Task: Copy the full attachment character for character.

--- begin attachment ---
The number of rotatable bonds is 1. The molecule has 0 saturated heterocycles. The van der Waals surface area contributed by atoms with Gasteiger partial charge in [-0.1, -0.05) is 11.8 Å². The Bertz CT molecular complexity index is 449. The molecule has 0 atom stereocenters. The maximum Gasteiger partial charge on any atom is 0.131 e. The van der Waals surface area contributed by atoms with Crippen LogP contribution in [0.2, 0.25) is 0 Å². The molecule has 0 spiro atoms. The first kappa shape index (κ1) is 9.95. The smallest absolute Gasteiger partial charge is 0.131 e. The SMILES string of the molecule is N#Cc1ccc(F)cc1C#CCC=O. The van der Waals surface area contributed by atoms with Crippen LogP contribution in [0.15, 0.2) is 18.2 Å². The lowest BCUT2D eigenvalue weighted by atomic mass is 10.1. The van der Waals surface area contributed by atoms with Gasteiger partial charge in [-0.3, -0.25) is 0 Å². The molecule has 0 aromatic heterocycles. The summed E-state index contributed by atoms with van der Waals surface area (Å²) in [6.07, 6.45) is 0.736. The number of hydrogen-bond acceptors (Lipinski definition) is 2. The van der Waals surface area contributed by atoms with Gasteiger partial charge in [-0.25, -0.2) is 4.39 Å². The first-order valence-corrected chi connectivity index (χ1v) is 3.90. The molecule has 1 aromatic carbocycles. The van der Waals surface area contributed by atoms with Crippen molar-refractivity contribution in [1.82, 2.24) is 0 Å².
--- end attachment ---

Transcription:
The number of rotatable bonds is 1. The molecule has 0 saturated heterocycles. The van der Waals surface area contributed by atoms with Gasteiger partial charge in [-0.1, -0.05) is 11.8 Å². The Bertz CT molecular complexity index is 449. The molecule has 0 atom stereocenters. The maximum Gasteiger partial charge on any atom is 0.131 e. The van der Waals surface area contributed by atoms with Crippen LogP contribution in [0.2, 0.25) is 0 Å². The molecule has 0 spiro atoms. The first kappa shape index (κ1) is 9.95. The smallest absolute Gasteiger partial charge is 0.131 e. The SMILES string of the molecule is N#Cc1ccc(F)cc1C#CCC=O. The van der Waals surface area contributed by atoms with Crippen LogP contribution in [0.15, 0.2) is 18.2 Å². The lowest BCUT2D eigenvalue weighted by atomic mass is 10.1. The van der Waals surface area contributed by atoms with Gasteiger partial charge in [-0.3, -0.25) is 0 Å². The molecule has 0 aromatic heterocycles. The summed E-state index contributed by atoms with van der Waals surface area (Å²) in [6.07, 6.45) is 0.736. The number of hydrogen-bond acceptors (Lipinski definition) is 2. The van der Waals surface area contributed by atoms with Gasteiger partial charge in [-0.25, -0.2) is 4.39 Å². The first-order valence-corrected chi connectivity index (χ1v) is 3.90. The molecule has 1 aromatic carbocycles. The van der Waals surface area contributed by atoms with Crippen molar-refractivity contribution in [1.82, 2.24) is 0 Å².